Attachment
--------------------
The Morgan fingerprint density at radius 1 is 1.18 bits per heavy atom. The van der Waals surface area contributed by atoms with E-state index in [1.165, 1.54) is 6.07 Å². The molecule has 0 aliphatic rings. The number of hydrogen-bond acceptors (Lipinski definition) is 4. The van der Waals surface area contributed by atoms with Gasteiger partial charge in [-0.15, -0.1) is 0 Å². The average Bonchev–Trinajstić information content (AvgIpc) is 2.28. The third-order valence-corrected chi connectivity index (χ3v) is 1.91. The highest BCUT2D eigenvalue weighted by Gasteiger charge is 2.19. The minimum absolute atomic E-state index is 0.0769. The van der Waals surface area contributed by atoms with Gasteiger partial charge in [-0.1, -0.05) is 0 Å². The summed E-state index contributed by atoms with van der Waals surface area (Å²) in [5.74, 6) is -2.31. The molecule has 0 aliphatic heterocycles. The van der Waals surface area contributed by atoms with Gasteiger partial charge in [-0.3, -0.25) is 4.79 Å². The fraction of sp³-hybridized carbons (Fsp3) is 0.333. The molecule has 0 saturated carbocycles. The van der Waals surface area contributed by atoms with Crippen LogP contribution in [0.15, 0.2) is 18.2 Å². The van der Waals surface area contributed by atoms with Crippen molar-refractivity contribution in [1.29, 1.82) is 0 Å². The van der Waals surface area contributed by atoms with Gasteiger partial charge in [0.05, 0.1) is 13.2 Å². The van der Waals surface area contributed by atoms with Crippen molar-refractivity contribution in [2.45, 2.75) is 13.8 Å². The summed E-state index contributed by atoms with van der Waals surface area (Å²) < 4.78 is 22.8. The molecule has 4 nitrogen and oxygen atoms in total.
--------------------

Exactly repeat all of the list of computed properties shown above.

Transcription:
The Morgan fingerprint density at radius 1 is 1.18 bits per heavy atom. The van der Waals surface area contributed by atoms with E-state index in [1.165, 1.54) is 6.07 Å². The molecule has 0 aliphatic rings. The number of hydrogen-bond acceptors (Lipinski definition) is 4. The van der Waals surface area contributed by atoms with Gasteiger partial charge in [-0.15, -0.1) is 0 Å². The average Bonchev–Trinajstić information content (AvgIpc) is 2.28. The third-order valence-corrected chi connectivity index (χ3v) is 1.91. The highest BCUT2D eigenvalue weighted by Gasteiger charge is 2.19. The minimum absolute atomic E-state index is 0.0769. The van der Waals surface area contributed by atoms with Gasteiger partial charge in [-0.1, -0.05) is 0 Å². The summed E-state index contributed by atoms with van der Waals surface area (Å²) in [5.74, 6) is -2.31. The molecule has 0 aliphatic heterocycles. The van der Waals surface area contributed by atoms with Gasteiger partial charge in [-0.3, -0.25) is 4.79 Å². The fraction of sp³-hybridized carbons (Fsp3) is 0.333. The molecule has 0 saturated carbocycles. The van der Waals surface area contributed by atoms with Crippen LogP contribution in [0.15, 0.2) is 18.2 Å². The van der Waals surface area contributed by atoms with Crippen molar-refractivity contribution in [1.29, 1.82) is 0 Å². The van der Waals surface area contributed by atoms with Gasteiger partial charge in [0.05, 0.1) is 13.2 Å². The van der Waals surface area contributed by atoms with Crippen molar-refractivity contribution in [2.45, 2.75) is 13.8 Å². The summed E-state index contributed by atoms with van der Waals surface area (Å²) < 4.78 is 22.8. The molecule has 4 nitrogen and oxygen atoms in total.